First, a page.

Mr Green is proprietor of Carrick, a boutique Central Otago winery; he succeeds Stuart Smith of Marlborough who has stepped down after six years in the role. Mr Green has been involved in the Central Otago grape and wine industry since 1994. He has previously served as Chair of Central Otago Winegrowers and has been on the New Zealand Winegrowers Board since 2005, serving for the last three years as Deputy Chair.
Mr Clarke is a Gisborne grapegrower with over 30 years experience in the grape and wine industry. Mr Clarke, who is a former Gisborne Mayor, has previously served for ten years as the Chair of Gisborne Winegrowers and joined the New Zealand Winegrowers Board in 2006. . .
A broader range of online calculators developed to assist farmers to gauge the possible benefits of using urea treated with a urease inhibitor are now available
Summer is just around the corner which in New Zealand typically means drier weather conditions making it difficult to assess the best time to apply nitrogen fertiliser.
Urea treated with the urease inhibitor AGROTAIN® nitrogen stabiliser addresses ammonia volatilisation and offers farmers more flexibility to apply nitrogen when it’s needed most or when it suits them better even if the weather or soil conditions are not optimal. . .
Zespri will introduce the world’s first and only fully compostable fruit labels on all Zespri® Organic Kiwifruit next season.
Zespri’s Global Marketing Manager – Organic, Glen Arrowsmith, explains this initiative is part of Zespri’s leadership role and ongoing commitment to improving the environmental credentials of its products.
“Our international customers – retailers, wholesalers, consumers, governments – are increasingly interested in the sustainability of products arriving in their markets and we’ve invested in research and development to continue to lead the market in this area.” . . .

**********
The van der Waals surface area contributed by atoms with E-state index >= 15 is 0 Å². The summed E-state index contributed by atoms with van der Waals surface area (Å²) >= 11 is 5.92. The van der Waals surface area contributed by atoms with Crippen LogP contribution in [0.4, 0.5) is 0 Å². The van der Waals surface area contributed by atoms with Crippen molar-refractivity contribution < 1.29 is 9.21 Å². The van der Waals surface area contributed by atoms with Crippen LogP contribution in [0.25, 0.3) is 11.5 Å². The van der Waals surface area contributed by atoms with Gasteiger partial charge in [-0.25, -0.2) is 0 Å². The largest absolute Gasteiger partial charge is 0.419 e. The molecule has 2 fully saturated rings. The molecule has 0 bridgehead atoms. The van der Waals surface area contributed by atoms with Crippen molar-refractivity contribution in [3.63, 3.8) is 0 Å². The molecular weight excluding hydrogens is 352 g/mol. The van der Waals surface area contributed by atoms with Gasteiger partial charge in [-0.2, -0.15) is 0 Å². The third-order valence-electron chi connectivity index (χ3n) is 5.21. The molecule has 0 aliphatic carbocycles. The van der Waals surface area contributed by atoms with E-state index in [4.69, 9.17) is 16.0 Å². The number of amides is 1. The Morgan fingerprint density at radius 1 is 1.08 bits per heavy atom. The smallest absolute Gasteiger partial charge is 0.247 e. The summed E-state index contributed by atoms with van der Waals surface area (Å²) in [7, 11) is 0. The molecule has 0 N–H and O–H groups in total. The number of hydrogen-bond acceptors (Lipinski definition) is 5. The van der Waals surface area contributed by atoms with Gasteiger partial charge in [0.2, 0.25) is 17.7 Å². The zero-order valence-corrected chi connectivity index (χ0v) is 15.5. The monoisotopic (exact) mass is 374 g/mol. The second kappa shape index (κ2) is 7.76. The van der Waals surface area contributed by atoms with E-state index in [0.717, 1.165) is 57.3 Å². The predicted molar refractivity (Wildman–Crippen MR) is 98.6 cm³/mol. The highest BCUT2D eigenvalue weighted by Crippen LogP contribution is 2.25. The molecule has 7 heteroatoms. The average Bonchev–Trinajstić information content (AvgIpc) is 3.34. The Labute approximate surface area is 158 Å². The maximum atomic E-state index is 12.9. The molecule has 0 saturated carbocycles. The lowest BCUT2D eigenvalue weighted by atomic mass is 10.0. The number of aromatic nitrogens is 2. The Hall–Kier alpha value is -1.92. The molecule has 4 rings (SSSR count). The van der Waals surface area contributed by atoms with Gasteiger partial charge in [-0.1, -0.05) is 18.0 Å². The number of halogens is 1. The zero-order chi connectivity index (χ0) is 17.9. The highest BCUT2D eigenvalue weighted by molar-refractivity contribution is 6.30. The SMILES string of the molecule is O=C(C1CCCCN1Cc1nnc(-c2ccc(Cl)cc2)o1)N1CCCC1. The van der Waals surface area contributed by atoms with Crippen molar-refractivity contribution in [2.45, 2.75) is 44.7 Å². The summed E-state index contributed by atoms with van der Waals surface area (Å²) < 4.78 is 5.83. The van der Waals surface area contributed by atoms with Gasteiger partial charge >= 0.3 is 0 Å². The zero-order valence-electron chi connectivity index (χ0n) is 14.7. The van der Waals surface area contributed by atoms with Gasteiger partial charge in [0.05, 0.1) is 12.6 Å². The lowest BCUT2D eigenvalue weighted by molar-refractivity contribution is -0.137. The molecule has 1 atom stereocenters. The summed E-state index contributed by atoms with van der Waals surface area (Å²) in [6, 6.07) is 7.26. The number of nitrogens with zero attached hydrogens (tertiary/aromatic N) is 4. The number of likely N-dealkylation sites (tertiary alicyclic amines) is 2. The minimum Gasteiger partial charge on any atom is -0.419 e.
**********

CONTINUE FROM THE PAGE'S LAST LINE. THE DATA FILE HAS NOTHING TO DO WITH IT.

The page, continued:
Jacqueline Rowarth, Professor of Agribusiness at Waikato University explains the difference between training, education and development (in the NBR print edition, not online):
. . . training applies to vines, dogs, young children and troops. Conformity and obedience are required for reasons of efficiency, safety, hygiene and reliability. Training also applies to any skill – pruning, hairdressing . . . In general, training is teaching a skill or type of behaviour through regular practice and instruction. People might get better at their job with some knowledge and experience but the basic skill is acquired through training.
Education involves intellectual, moral or social instruction. training might be part of being educated but the context involves knowledge and, at its best, enlightenment.
Terms overlap. Education involves training and development . . .
Training and education do overlap but my observation on changes in recent years is there has been a movement from training to education in subjects which require more of the latter than the former.
In what used to be primarily practical subjects, it’s no longer enough for pupils to be able to do something, they must be able to explain, even pontificate on, what they’re doing, how and why.
That might be fine for academic subjects but is it necessary for those which require skill rather than intellectual enlightenment?
Baby boomers have started retiring and a lot more will follow.
Many of them will be in Auckland. Not all of them will want or need to stay there.
These mobile retirees could sell a home there and buy something at least as good for a lower price elsewhere.
Selling up and shifting out would take some of the pressure off the housing supply in Auckland and add to the population of smaller towns and cities which would welcome inward migration.
The difference between the price gained for the house sold in Auckland and one bought elsewhere would give the mobile retirees money to spare to enjoy a less frugal retirement.
This won’t make housing more affordable by itself, but add it to other measures and it could help.
Affordability of housing isn’t a simple matter.
Someone wanting to sell, or with a large mortgage wanting more equity in their property will be happy with higher prices.
However, there are more people finding it more difficult to buy and in responding to the Productivity Commission’s report on housing affordability, Finance Minister Bill English spells out why it matters:
“High house prices matter because many New Zealanders spend a large portion of their incomes on housing and that has helped fuel household debt and contribute to damaging imbalances in the economy,” Mr English says.